Tata Steel & Gwalior’s Chambers of Secrets

This could well have inspired an Indiana Jones sequel – with a twist. Connecting hidden and lost treasures buried deep underground, to a modern day conglomerate with factories across the world. As hard to imagine as it may be, the fact is that one of the largest private sector steel companies in India, Tata Steel has a close link to the treasures once hidden in the Gwalior Fort! The story goes back to the early 19th century.

Article by Akshay Chavan | Live History India

The story has been sourced from https://www.livehistoryindia.com. All rights reserved by Live History India

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Gwalior was part of the kingdom carved out by the Scindias under Mahadji Scindia, a General of Peshwa Bajirao 1, in the late 18th century. In 1810 CE, the Scindias moved their capital from Ujjain to Gwalior and the city’s fort built by the Tomars in the 8th century became their home.

By this time, successive military victories and the wealth that these brought, had made the Scindias fabulously wealthy. All of this was stored below the fort, in a complex of catacomb like vaults aptly referred to as ‘Gangajali’. It’s code or beejak and access, was a closely guarded secret that only the King knew and he in turn, only shared it with one person, his official heir.

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By 1843 CE, when  Maharaja Jayajirao Scindia became the Maharaja of Gwalior and so the custodian of the ‘Chambers of Secrets’, the wealth in the Gangajali had increased exponentially. Thankfully for the Scindias, during the Revolt of 1857, the secret hoard of wealth remained undiscovered, because of the complex networks of vaults that they were stored in and their inaccessibility. The British soldiers who took the Gwalior Fort after the Revolt of 1857 couldn’t find the legendary wealth that they knew they were standing on!

Much to his relief Jayajirao Scindia got back his untouched treasure and his fort in 1886 CE. But before he could pass on the beejak or code of these ‘chambers of secrets’ or vaults to his son Madho Rao (Rajasthan Chief Minister Vasundhara Raje’s grandfather), he died.

The royal court was now caught in a quandary. All the great wealth of the Scindias seemed lost without any trace and no one in court had a clue about what to do next. As a way out of this dilemma, Colonel Bannerman, the British Resident at Gwalior  offered help which the Scindia Court accepted or were forced to accept, reluctantly. Colonel Bannerman carried out extensive searches of the Gwalior Fort. Rajmata Vijayaraje Scindia of Gwalior in her memoirs writes how the Colonel discovered several hidden chambers which had ‘some’ of the Scindia wealth. They contained Rs 6.2 crores in gold coins. In addition, there were silver coins by the millions, magnificent pearls, diamonds, rubies and other priceless  gems. Colonel Bannerman remarked that the whole treasure chamber resembled an ‘Aladdin’s Cave’.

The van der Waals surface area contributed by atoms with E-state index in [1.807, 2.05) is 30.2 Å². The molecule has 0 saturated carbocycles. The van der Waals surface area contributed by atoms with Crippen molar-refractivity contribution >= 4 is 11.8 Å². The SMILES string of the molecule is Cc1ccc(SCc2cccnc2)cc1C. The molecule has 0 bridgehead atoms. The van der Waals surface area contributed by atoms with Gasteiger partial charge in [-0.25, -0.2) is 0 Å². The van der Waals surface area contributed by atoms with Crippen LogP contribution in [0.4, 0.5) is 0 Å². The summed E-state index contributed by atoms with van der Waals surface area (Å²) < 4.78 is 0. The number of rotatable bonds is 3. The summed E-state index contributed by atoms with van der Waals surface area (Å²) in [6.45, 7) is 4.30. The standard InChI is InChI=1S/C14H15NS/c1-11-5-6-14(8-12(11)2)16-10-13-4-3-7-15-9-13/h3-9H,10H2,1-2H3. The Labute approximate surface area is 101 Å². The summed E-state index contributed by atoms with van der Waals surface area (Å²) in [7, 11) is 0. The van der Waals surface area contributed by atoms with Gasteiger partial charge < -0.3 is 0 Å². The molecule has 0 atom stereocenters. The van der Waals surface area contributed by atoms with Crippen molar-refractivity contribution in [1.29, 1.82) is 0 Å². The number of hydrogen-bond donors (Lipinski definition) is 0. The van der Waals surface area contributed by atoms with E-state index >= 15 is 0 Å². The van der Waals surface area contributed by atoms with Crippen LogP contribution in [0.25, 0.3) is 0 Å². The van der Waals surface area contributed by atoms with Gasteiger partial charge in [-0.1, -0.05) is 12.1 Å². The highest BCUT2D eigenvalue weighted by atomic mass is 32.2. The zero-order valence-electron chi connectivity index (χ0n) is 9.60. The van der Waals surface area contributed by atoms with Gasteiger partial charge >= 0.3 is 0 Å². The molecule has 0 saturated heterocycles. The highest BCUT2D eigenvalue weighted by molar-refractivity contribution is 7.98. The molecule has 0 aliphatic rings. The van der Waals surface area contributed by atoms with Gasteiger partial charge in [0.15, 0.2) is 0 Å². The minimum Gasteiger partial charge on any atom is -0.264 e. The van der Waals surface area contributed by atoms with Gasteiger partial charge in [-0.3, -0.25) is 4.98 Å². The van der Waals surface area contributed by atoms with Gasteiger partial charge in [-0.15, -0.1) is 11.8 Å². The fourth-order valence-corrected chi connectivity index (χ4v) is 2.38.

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Maharaja Madho Rao Scindia|Wikimedia Commons

But even this, was just one chamber of secrets of Gangajali. It was generally believed that there were several such chambers still undiscovered. But their discovery had to wait till Maharaja Madho Rao Scindia reached his majority. It is said that Madho Rao Scindia made many attempts to seek the treasure out. And after many unsuccessful attempts and help from astrologers and soothsayers, he finally found the treasure sometime in 1890s.

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FE Dinshaw|Live History India

It is said that the Maharaja was so frustrated by the entire experience that he decided that he would do away with the old practice of burying treasures! Instead, he decided to convert all of it to liquid cash and on the advice of his financial advisor, FE Dinshaw, invested it several companies including an upcoming company – TISCO (Tata Steel). Around 1924, Tata Steel was facing a financial crunch due to rapid expansion, and FE Dinshaw brought in Maharaja’s money to bail it out. As a part of Scindia’s bail out deal for the company FE Dinshaw too got a stake in Tata & Sons. Till late 1960s, Scindias continued to be among the largest shareholders in Tata Steel.

In 1936, after FE Dinshaw’s death, his children, in turn sold their stake in Tata Steel to  Shapoorji Pallonji Mistry, founder of the Shapoorji Pallonji Group. The rest, they say, is history.

FE Dinshaw was the largest zamindar (landowner) in Mumbai owning 2400 acres of land in Malad. Even today, his estate continues to be the largest private estate in Mumbai and was recently subject of a bitter dispute between the Wadias and Rahejas.